Making Water Kefir The Easy Way

Welcome to this guide to making water kefir. We’ve done all we can to make the process of making your first batch of tasty water kefir as painless, and successful as possible.Understanding the process will ensure a great product that you and your family can enjoy.

Making water kefir at home is actually a simple process, but in the early stages, whilst you get into the swing of things, it’s good to have a step by step guide you can follow. I've included all the instructions in this article, with a couple of detailed videos on the process. I'll be detailing the health benefits of water kefir and kombucha in a future article, but if you are desperate to learn more about the health enhancing benefits of fermenting, check out my mini course on how to make kefir milk. The benefits or water kefir are similar.

how to make water kefir - grains and finished product

There are very few equipment requirements for making kefir water. Basically you are going to need a container for culturing your water kefir (ideally with a close fitting lid for storing the completed product, and a simple cover to use during the fermentation process.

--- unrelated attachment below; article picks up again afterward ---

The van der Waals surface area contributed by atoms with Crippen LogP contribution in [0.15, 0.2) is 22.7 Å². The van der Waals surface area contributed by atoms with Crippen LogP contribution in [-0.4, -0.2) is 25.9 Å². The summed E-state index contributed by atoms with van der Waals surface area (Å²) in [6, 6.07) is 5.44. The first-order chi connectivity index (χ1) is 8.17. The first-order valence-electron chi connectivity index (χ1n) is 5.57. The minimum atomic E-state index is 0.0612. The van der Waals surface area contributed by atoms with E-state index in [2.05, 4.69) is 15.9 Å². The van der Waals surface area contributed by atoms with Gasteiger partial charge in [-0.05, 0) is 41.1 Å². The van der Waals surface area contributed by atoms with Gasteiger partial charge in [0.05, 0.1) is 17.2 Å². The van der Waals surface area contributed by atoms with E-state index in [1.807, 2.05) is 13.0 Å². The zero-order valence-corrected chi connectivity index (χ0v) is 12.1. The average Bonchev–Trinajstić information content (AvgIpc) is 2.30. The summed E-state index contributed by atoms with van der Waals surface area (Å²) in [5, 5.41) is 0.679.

The videos provides a clear process, with me starting with my brand new water kefir grains, purchased on Amazon. If you follow these instructions you'll have a successful batch or sparkling water kefir in a matter days.

When you first start, you'll only have a tablespoon of grains. This won't be enough to make a liter or more of kefir water. You'll need to start with a smaller batch, and then gradually increase the water/sugar solution volume as your grains grow and replicate.

Let's get into it.

Before you begin, you are going to need the following:

1. Water Kefir Grains - ideally, if possible, get grains that have been cultured in filtered water and organic sugar and fruit. Aiming for as high a quality of ingredients as possible should be at the forefront of our food production ethos.

This is not critical, any kefir grains will, over a short period of time adapt to their new environment.

Note: Water and milk kefir grains are different, and cannot be alternated.

2. Filtered Water or boiled cooled water 500ml / 2 cups to start.

3. Organic sugar - 75 grams to start.

4. Organic raisins or sultanas - 3 tablespoons to start (optional) 5. Half a lemon (optional)

5. Root Ginger - 1 square inch, peeled (optional)

6. Glass jars for fermentation and jars/bottles for storage.

7. Cloth or muslin to cover, with elastic band to secure.